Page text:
There is great emphasis placed on ahadits being swahih. This literally means “correct,” and refers to a hadits of unquestionable authenticity. There are five requirements for a hadits to be swahih. The chain of narration has to be continuous; no person in the chain is skipped or hidden. The narrators must be reliable at the time of transmission. They have to be Muslim, matured, rational and not possess any questionable or doubtful character. This precludes notorious sinners, apostates and especially people known to have told lies of any kind. The narration has to be precise and, if not written down prior to the transmission, this requires a strong memory. It must not be in conflict with any other dala’il, sources of reference, namely the Qur’an and sunnah and be illogical. There must also not be any inadequacies in the narration such as slurs or affected accents. If a hadits does not meet these five criteria, it will be downgraded to either hasan or dha’if, depending on how many requirements it failed to fulfill.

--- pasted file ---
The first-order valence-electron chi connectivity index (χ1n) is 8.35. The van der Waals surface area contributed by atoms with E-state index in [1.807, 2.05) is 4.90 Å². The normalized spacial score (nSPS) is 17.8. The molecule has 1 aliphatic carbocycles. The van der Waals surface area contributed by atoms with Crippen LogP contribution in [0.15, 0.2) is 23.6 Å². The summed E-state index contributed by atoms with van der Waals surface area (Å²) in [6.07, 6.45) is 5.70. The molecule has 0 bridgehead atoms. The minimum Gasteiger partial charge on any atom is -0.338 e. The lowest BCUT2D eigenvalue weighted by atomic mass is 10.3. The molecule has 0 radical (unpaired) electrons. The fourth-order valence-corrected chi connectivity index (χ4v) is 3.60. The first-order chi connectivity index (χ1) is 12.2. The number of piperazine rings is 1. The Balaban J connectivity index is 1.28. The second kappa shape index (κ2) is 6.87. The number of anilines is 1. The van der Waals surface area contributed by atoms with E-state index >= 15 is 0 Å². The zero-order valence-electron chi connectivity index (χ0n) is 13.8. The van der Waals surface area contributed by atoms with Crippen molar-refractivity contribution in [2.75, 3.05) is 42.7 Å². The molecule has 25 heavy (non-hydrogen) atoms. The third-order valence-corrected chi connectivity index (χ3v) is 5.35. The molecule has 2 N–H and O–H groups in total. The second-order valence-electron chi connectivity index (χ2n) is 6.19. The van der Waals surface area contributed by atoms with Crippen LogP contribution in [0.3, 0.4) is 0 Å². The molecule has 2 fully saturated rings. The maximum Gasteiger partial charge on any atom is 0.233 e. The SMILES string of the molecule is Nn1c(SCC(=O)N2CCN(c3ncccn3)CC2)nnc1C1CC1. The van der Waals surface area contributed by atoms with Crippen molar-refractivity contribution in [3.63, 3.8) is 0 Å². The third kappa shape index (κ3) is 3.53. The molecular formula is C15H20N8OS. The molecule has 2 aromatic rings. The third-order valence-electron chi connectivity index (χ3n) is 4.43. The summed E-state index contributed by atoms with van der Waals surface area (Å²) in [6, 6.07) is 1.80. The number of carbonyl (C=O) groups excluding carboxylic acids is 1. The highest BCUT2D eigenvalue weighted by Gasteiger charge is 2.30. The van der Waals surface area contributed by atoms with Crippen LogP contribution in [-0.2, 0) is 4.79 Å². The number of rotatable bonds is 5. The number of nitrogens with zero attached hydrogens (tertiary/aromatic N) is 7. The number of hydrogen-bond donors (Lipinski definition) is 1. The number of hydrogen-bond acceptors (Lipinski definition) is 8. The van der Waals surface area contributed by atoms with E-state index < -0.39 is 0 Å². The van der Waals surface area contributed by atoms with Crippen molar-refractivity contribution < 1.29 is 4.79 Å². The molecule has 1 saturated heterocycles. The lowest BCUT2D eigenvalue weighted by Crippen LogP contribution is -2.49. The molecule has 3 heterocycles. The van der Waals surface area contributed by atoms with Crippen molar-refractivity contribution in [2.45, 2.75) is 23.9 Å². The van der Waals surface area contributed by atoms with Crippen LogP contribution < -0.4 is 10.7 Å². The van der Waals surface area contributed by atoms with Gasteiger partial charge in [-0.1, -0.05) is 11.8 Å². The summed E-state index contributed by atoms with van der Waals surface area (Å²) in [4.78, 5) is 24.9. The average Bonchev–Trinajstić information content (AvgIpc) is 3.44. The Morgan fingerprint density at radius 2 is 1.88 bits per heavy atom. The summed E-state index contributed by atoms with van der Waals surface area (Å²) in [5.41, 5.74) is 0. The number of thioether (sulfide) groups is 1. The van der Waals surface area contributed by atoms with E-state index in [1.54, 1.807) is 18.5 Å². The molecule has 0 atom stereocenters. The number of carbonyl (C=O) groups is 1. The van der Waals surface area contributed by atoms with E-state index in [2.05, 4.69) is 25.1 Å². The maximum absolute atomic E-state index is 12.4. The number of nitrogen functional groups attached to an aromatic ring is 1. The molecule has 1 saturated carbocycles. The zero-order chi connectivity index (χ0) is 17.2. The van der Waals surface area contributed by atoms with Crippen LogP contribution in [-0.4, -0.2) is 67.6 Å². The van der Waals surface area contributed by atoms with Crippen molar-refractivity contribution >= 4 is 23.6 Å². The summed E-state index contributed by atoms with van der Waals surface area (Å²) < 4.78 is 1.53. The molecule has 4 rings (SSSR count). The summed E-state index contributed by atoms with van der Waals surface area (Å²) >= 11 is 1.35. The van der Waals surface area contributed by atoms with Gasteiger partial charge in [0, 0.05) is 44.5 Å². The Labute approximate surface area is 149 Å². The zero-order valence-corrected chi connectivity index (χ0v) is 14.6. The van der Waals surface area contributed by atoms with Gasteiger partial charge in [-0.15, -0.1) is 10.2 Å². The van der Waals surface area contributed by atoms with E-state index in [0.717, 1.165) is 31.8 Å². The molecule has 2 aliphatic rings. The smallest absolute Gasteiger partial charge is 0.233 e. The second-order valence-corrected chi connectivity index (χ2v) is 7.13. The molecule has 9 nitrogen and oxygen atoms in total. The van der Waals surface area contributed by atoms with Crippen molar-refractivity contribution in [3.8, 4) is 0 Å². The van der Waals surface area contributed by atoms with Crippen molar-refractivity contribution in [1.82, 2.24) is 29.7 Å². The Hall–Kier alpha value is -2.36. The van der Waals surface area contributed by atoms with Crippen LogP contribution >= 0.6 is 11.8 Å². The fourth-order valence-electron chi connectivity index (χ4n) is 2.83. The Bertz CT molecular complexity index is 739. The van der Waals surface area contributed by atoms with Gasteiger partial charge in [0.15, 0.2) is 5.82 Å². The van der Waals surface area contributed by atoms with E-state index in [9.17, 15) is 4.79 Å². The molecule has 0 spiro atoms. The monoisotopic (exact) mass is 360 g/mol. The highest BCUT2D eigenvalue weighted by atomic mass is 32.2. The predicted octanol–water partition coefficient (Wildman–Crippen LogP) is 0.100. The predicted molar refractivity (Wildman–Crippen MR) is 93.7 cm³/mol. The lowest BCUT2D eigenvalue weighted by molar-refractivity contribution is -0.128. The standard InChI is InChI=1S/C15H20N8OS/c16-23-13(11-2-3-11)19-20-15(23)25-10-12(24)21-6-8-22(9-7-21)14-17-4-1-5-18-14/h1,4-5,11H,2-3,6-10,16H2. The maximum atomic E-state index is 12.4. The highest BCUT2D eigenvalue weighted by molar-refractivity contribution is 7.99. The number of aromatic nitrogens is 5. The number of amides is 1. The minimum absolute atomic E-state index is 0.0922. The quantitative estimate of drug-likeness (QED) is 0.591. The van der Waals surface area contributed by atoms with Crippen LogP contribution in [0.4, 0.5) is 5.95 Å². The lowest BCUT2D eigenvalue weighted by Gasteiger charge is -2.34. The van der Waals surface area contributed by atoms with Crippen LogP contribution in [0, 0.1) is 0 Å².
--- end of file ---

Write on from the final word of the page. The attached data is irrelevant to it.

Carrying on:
The second tier of ahadits is hasan. This is when every criteria for swahih is met except for the precision of the matn according to the Imam ibn Hajr (r.a.). Because it is a midpoint between swahih and dha’if, there are slight variations as to where exactly that midpoint lies according to different muhadditsin. This definition is the most commonly used one. If a hasan hadits can be supported by another hasan hadits of similar content, it may be raised to swahih. Some collections of hasan hadits include Sunan at-Tirmidzi, Sunan Abu Dawud and Sunan Daraquthni.